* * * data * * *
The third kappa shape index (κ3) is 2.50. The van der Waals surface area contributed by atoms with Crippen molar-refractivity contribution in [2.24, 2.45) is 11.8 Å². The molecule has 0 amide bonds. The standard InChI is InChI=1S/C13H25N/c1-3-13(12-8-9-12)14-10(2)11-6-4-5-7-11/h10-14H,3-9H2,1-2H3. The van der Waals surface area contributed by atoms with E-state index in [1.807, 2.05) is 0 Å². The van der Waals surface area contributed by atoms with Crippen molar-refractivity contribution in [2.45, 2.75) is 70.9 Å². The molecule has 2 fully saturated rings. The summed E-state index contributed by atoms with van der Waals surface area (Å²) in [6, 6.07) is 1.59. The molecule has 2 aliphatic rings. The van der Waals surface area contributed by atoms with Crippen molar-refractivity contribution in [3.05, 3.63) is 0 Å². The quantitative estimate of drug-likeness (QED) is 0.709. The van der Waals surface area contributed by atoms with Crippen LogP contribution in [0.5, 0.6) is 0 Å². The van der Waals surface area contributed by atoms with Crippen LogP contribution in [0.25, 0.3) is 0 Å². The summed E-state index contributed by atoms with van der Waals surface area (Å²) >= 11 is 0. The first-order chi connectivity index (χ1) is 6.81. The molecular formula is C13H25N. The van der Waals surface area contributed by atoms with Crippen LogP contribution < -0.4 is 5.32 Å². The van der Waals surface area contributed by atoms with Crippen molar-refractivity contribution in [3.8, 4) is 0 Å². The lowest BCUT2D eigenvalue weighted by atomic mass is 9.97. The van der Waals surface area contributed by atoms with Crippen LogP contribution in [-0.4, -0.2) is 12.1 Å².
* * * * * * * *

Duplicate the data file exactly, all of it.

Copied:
The third kappa shape index (κ3) is 2.50. The van der Waals surface area contributed by atoms with Crippen molar-refractivity contribution in [2.24, 2.45) is 11.8 Å². The molecule has 0 amide bonds. The standard InChI is InChI=1S/C13H25N/c1-3-13(12-8-9-12)14-10(2)11-6-4-5-7-11/h10-14H,3-9H2,1-2H3. The van der Waals surface area contributed by atoms with E-state index in [1.807, 2.05) is 0 Å². The van der Waals surface area contributed by atoms with Crippen molar-refractivity contribution in [2.45, 2.75) is 70.9 Å². The molecule has 2 fully saturated rings. The summed E-state index contributed by atoms with van der Waals surface area (Å²) in [6, 6.07) is 1.59. The molecule has 2 aliphatic rings. The van der Waals surface area contributed by atoms with Crippen molar-refractivity contribution in [3.05, 3.63) is 0 Å². The quantitative estimate of drug-likeness (QED) is 0.709. The van der Waals surface area contributed by atoms with Crippen LogP contribution in [0.5, 0.6) is 0 Å². The van der Waals surface area contributed by atoms with Crippen LogP contribution in [0.25, 0.3) is 0 Å². The summed E-state index contributed by atoms with van der Waals surface area (Å²) >= 11 is 0. The first-order chi connectivity index (χ1) is 6.81. The molecular formula is C13H25N. The van der Waals surface area contributed by atoms with Crippen LogP contribution < -0.4 is 5.32 Å². The van der Waals surface area contributed by atoms with Crippen molar-refractivity contribution in [3.8, 4) is 0 Å². The lowest BCUT2D eigenvalue weighted by atomic mass is 9.97. The van der Waals surface area contributed by atoms with Crippen LogP contribution in [-0.4, -0.2) is 12.1 Å².